But even without any personal connection, this book is a wondrous affair, every line a joy to read. The story itself is fairly slight, but the undertones have as much depth as the reader cares to draw out. And if it sounds dry, it's not, it's salted with humour that had me laughing out loud many times. I highly recommend it. Five stars.
20 of 24 people found the following review helpful
on 23 October 2003
As a writer myself (largely unpublished I'm afraid), I read Margaret Atwood and regularly find myself thinking 'I wish I'd written that'. Her prose is always beautifully written and compelling, and she has a habit of finding the perfect phrase to describe an event or emotion.
This expertise is displayed strongly in 'Cat's Eye'. The mind games played between the teenage Elaine and Cordelia, and the lasting effect they have on Elaine's adult life, are told in a way that makes us believe Atwood has been there. Only the most expert male author - or pyschologist! - could understand the adolescent girl in this way; this really is the woman's inside view.
A reservation many have about Atwood is that her novels on occasion become a showcase for her excellent prose, ahead of a real plot. This is the one thing that let's 'Cat's Eye' down. By the end you know all about Elaine, but you were someone to ask you 'so what happens in this book?', you might well struggle to answer.
This is far more noticeable in some of Atwood's other work, and 'Cat's Eye' is still very compelling. But for her best work, I recommend 'The Handmaid's Tale' and 'The Blind Assassin', which both combine her superb writing and plots that will have you turning pages frantically until the very last.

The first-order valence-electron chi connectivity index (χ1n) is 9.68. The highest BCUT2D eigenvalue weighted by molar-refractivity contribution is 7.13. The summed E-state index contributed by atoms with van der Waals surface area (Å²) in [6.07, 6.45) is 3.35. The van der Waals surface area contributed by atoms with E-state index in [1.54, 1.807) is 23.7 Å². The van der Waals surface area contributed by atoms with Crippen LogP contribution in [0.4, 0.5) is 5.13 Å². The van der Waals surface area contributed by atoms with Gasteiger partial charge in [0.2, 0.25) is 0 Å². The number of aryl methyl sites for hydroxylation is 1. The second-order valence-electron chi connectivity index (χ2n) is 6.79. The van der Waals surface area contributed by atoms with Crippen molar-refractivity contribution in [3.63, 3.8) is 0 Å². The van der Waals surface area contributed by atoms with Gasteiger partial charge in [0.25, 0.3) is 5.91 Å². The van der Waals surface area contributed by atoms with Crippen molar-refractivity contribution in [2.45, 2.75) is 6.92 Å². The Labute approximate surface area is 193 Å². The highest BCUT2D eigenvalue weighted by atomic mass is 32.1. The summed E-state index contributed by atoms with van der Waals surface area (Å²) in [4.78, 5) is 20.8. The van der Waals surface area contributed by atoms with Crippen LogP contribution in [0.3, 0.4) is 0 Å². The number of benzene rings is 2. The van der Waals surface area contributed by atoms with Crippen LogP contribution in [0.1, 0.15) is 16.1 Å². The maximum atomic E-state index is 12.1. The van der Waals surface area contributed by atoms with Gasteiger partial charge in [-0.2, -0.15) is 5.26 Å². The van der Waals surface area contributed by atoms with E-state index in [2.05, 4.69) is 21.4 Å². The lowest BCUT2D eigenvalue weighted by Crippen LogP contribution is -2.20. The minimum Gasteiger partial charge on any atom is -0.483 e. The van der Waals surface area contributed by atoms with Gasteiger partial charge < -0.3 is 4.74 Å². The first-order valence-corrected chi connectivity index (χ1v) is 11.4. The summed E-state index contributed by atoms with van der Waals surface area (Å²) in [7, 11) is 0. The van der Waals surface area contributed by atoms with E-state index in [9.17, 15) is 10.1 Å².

5 of 6 people found the following review helpful
Atwood is without doubt one of the finest modern writers, and her prose never fails to disappoint. This is a story that will strike a chord with anyone who has been bullied as a child, giving an insight into the torment of psychological bullying which is painful to read but brilliant in its execution.
I found the first part of the book, which focuses on the young childhood of the narrator, to be the strongest. The latter part of the book, covering her adult life, was there to mark time until she arrived at the 'present' of the narration, and as such didn't hold my attention as much.
The depiction of the behaviour of young girls is one of the best I have found, and even in the later sections where the plot is weaker, the writing is good enough to keep it enjoyable.
Whilst I wouldn't say this is Atwood's best work, it is still a very good read and, I think, would be both painful and cathartic to those who have suffered from bullying.
9 of 11 people found the following review helpful
on 28 June 2001
I did not read this book out of my own free will. We were forced to read this book in my English class, and as English is my second language and because I'm only 16 years old, I was discouraged at first. It took me a long time to really get into this book. I read and read but only because we had to finish it off. In the end I found myself reading ahead of the others because I was captured by Atwood's intense way of describing feelings we all have, as low self-esteem, depression, hatred and, to a lesser extend, love. I am writing this review in order to encourage people in the same situation as I (forced to read it) to continue no matter how hopeless this book seems at first. It's worth it. It's deep, intense and it'll teach you about life. Read it and think about, and then, think about it again.
1 of 1 people found the following review helpful
on 18 February 2014
After loving nearly all her previous books, I was disappointed in this one. The themes it ruminates on are well chosen and well described but the story itself goes no where,
3 of 4 people found the following review helpful
on 27 September 2000
The life of painter Elaine Risley is told in clever sequences, weaving her childhood memories in and out of pockets of her current middle-age. Families, (and what they represent) notably Cordelia's and the Smeaths, as well as Elaine's own, are the main focus of her paintings, and then of the story. Margaret Atwood's ability to create real people, whether main characters or fleeting strangers, is inspiring and original. I first read this book when I was fourteen and loved it fiercely. Nine years later, Elaine's life and her astute observations of the people surrounding her are as vivid and striking as ever.